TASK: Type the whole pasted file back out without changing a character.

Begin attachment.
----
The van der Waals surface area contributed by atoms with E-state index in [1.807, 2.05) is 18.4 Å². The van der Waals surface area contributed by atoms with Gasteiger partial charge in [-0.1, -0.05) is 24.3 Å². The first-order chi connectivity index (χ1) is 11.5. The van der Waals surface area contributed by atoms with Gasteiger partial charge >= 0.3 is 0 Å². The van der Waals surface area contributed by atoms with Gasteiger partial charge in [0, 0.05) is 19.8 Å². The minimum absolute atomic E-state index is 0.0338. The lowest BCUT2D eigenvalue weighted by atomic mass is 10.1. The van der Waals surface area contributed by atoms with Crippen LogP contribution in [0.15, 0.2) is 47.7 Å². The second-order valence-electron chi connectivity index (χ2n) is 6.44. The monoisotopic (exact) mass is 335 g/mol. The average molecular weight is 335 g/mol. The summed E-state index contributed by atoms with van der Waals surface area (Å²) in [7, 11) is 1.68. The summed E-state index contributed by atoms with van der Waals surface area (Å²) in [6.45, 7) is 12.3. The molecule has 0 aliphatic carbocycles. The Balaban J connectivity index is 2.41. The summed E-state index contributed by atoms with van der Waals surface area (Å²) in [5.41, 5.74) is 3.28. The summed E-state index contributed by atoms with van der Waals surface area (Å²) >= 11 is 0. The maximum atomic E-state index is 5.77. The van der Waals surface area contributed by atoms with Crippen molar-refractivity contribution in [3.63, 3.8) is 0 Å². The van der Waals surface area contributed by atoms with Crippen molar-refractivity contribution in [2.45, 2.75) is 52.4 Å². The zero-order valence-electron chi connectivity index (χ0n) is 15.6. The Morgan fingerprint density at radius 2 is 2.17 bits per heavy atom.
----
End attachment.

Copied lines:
The van der Waals surface area contributed by atoms with E-state index in [1.807, 2.05) is 18.4 Å². The van der Waals surface area contributed by atoms with Gasteiger partial charge in [-0.1, -0.05) is 24.3 Å². The first-order chi connectivity index (χ1) is 11.5. The van der Waals surface area contributed by atoms with Gasteiger partial charge >= 0.3 is 0 Å². The van der Waals surface area contributed by atoms with Gasteiger partial charge in [0, 0.05) is 19.8 Å². The minimum absolute atomic E-state index is 0.0338. The lowest BCUT2D eigenvalue weighted by atomic mass is 10.1. The van der Waals surface area contributed by atoms with Crippen LogP contribution in [0.15, 0.2) is 47.7 Å². The second-order valence-electron chi connectivity index (χ2n) is 6.44. The monoisotopic (exact) mass is 335 g/mol. The average molecular weight is 335 g/mol. The summed E-state index contributed by atoms with van der Waals surface area (Å²) in [7, 11) is 1.68. The summed E-state index contributed by atoms with van der Waals surface area (Å²) in [6.45, 7) is 12.3. The molecule has 0 aliphatic carbocycles. The Balaban J connectivity index is 2.41. The summed E-state index contributed by atoms with van der Waals surface area (Å²) in [5.41, 5.74) is 3.28. The summed E-state index contributed by atoms with van der Waals surface area (Å²) >= 11 is 0. The maximum atomic E-state index is 5.77. The van der Waals surface area contributed by atoms with Crippen molar-refractivity contribution in [3.63, 3.8) is 0 Å². The van der Waals surface area contributed by atoms with Crippen molar-refractivity contribution in [2.45, 2.75) is 52.4 Å². The zero-order valence-electron chi connectivity index (χ0n) is 15.6. The Morgan fingerprint density at radius 2 is 2.17 bits per heavy atom.